Kramer, J.M. (1994). Structures and functions of collagens in Caenorhabditis elegans. FASEB J. 8, 329–336. Abstract
Kramer, J.M. (1997). Extracellular Matrix. In C. elegans II, D.L. Riddle, ed. (Cold Spring Harbor: Cold Spring Harbor Laboratory Press), pp. 471–500.
Kuervers, L.M., Jones, C.L., O'Neil, N.J., and Baillie, D.L. (2003). The sterol modifying enzyme LET-767 is essential for growth, reproduction and development in Caenorhabditis elegans. Mol. Genet. Genomics 270, 121–131. Abstract Article
McMahon, L., Muriel, J.M., Roberts, B., Quinn, M., and Johnstone, I.L. (2003). Two sets of interacting collagens form functionally distinct substructures within a Caenorhabditis elegans extracellular matrix. Mol. Biol. Cell 14, 1366–1378. Abstract Article
Muriel, J.M., Brannan, M., Taylor, K., Johnstone, I.L., Lithgow, G.J., and Tuckwell, D. (2003). M142.2 (cut-6), a novel Caenorhabditis elegans matrix gene important for dauer body shape. Dev. Biol. 260, 339–351. Abstract Article
Myllyharju, J., and Kivirikko, K. (2001). Collagens and collagen-related diseases. Ann. Med. 33, 7–21. Abstract
Myllyharju, J., Kukkola, L., Winter, A.D., and Page, A.P. (2002). The exoskeleton collagens in Caenorhabditis elegans are modified by prolyl 4-hydroxylases with unique combinations of subunits. J. Biol. Chem. 277, 29187–29196. Abstract Article
Novelli, J., Ahmed, S., and Hodgkin, J. (2004). Gene interactions in Caenorhabditis elegans define DPY-31 as a candidate procollagen C-proteinase and SQT-3/ROL-4 as its predicted major target. Genetics 168, 1259–1273. Abstract Article
Page, A.P. (2001). The nematode cuticle: synthesis, modification and mutants. In, Parasitic Nematodes. Kennedy, M.W. and Harnett, W., eds., (St Albans, UK: CABI), 167–193.
Page, A.P., Hamilton, A.J., and Maizels, R.M. (1992). Toxocara canis: monoclonal antibodies to carbohydrate epitopes of secreted (TES) antigens localize to different secretion-related structures in infective larvae. Exp. Parasitol. 75, 56–71. Abstract Article
Page, A.P., MacNiven, K., and Hengartner, M.O. (1996). Cloning and biochemical characterisation of the cyclophilin homologues from the free-living nematode Caenorhabditis elegans. Biochem. J. 317, 179–185. Abstract
Page, A.P., and Winter, A.D. (2003). Enzymes involved in the biogenesis of the nematode cuticle. Adv. Parasitol. 53, 85–148. Abstract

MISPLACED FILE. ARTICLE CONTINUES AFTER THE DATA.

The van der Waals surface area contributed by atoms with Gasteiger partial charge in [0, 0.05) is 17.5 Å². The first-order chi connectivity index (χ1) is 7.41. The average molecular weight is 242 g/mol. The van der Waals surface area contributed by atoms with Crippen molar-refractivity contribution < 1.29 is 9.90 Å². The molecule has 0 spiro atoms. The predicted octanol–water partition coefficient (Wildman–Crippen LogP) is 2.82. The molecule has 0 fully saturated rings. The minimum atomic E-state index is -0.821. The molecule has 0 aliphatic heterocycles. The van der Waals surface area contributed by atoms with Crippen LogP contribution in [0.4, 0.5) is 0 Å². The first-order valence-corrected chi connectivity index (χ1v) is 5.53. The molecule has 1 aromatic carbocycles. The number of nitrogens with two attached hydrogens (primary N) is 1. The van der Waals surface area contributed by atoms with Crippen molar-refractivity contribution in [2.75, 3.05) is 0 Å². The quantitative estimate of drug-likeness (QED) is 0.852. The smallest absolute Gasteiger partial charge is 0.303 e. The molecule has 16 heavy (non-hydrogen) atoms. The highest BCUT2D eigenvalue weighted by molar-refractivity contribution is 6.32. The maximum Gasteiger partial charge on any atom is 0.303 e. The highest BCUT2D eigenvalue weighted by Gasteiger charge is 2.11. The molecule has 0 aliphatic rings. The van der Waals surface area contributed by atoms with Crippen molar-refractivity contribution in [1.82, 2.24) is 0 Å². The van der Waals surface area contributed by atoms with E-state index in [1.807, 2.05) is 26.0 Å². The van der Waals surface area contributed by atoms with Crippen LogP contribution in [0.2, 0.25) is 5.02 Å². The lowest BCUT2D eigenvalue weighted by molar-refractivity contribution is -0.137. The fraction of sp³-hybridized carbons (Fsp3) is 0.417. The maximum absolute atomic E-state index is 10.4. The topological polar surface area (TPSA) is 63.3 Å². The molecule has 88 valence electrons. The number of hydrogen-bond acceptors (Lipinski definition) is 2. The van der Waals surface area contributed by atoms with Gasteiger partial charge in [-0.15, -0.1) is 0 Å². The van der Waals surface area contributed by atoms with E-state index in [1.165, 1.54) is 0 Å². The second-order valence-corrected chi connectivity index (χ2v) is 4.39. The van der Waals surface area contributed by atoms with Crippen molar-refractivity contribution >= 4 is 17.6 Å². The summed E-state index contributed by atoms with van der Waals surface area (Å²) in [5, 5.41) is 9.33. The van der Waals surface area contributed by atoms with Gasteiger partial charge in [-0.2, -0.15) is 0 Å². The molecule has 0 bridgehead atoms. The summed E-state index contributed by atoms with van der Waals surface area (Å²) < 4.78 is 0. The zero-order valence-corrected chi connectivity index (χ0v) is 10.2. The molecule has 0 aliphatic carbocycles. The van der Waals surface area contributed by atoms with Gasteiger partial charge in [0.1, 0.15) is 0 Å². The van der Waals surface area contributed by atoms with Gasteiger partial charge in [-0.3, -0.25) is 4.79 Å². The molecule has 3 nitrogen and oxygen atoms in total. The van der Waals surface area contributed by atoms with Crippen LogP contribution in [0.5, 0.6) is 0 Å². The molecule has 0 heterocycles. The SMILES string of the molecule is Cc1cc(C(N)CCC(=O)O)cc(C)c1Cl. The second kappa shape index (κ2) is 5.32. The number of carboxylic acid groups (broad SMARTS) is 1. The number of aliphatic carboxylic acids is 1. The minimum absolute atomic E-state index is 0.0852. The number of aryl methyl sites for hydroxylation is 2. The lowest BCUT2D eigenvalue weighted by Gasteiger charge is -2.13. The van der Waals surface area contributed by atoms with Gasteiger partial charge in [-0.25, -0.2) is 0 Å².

Pappano, W.N., Steiglitz, B.M., Scott, I.C., Keene, D.R., and Greenspan, D.S. (2003). Use of BMP1/Tll1 doubly homozygous null mice and proteomics to identify and validate in vivo substrates of bone morphogenetic protein 1/tolloid-like metalloproteinases. Mol. Cell. Biol. 23, 4428–4438. Abstract Article
Politz, S.M., Philipp, M., Estevez, M., Obrien, P.J., and Chin, K.J. (1990). Genes that can be mutated to unmask hidden antigenic determinants in the cuticle of the nematode Caenorhabditis elegans. Proc. Natl. Acad. Sci. U.S.A. 87, 2901–2905. Abstract Article
Roberts, A., Clucas, C., and Johnstone, I.L. (2003). Loss of SEC-23 in Caenorhabditis elegans causes defects in oogenesis, morphogenesis, and extracellular matrix secretion. Mol. Biol. Cell 14, 4414–4426. Abstract Article
Sapio, M.R., Hilliard, M.A., Cermola, M., Favre, R., and Bazzicalupo, P. (2005). The zona pellucida domain containing proteins, CUT-1, CUT-3 and CUT-5, play essential roles in the development of the larval alae in Caenorhabditis elegans. Dev. Biol. 282, 231–245. Abstract Article
Sebastiano, M., Lassandro, F., and Bazzicalupo, P. (1991). Cut-1 a Caenorhabditis-elegans gene coding for a dauer-specific noncollagenous component of the cuticle. Dev. Biol. 146, 519–530. Abstract Article
Simmer, F., Moorman, C., van der Linden, A.M., Kuijk, E., van den Berghe, P.V.E., Kamath, R.S., Fraser, A.G., Ahringer, J., and Plasterk, R.H.A. (2003). Genome-wide RNAi of C. elegans using the hypersensitive rrf-3 strain reveals novel gene functions. PLoS Biol. 1, 77–84. Abstract Article
Singh, R., and Sulston, J. (1978). Some observations on moulting in Caenorhabditis elegans. Nematologica 24, 63–71.
Steinmann, B., Bruckner, P., and Superti-Furga, A. (1991). Cyclosporin A slows collagen triple-helix formation in vivo: Indirect evidence for a physiological role of peptidyl prolyl cis-trans isomerase. J. Biol. Chem. 266, 1299–1303. Abstract
Thacker, C., Peters, K., Srayko, M., and Rose, A.M. (1995). The bli-4 locus of Caenorhabditis elegans encodes structurally distinct kex2/subtilisin-like endoproteases essential for early development and adult morphology. Genes Dev. 9, 956–971. Abstract
Thein, M.C., McCormack, G., Winter, A.D., Johnstone, I.L., Shoemaker, C.B. and Page, A.P. (2003). Caenorhabditis elegans exoskeleton collagen COL-19: an adult-specific marker for collagen modification and assembly, and the analysis of organismal morphology. Dev. Dyn. 226, 523–39. Abstract Article
Winter, A.D., and Page, A.P. (2000). Prolyl 4-hydroxylase is an essential procollagen-modifying enzyme required for exoskeleton formation and the maintenance of body shape in the nematode Caenorhabditis elegans. Mol. Cell. Biol. 20, 4084–4093. Abstract Article
Yang, J., and Kramer, J.M. (1994). In vitro mutagenesis of Caenorhabditis elegans cuticle collagens identifies a potential subtilisin-like protease cleavage site and demonstrates that carboxyl domain disulfide bonding is required for normal function but not assembly. Mol. Cell. Biol. 14, 2722–2730. Abstract
Yang, J., and Kramer, J.M. (1999). Proteolytic processing of Caenorhabditis elegans SQT-1 cuticle collagen is inhibited in right roller mutants whereas cross-linking is inhibited in left roller mutants. J. Biol. Chem. 274, 32744–32749. Abstract Article
Yochem, J., Tuck, S., Greenwald, I., and Han, M. (1999). A gp330/megalin-related protein is required in the major epidermis of Caenorhabditis elegans for completion of molting. Development 126, 597–606. Abstract
*Edited by James M. Kramer and Donald G. Moerman. Last revised January 23, 2007. Published March 19, 2007. This chapter should be cited as: Page, A.P. and Johnstone, I.L. The cuticle (March 19, 2007), WormBook, ed. The C. elegans Research Community, WormBook, doi/10.1895/wormbook.1.138.1, http://www.wormbook.org.
Copyright:© 2007 Antony P. Page and Iain L. Johnstone. This is an open-access article distributed under the terms of the Creative Commons Attribution License, which permits unrestricted use, distribution, and reproduction in any medium, provided the original author and source are credited.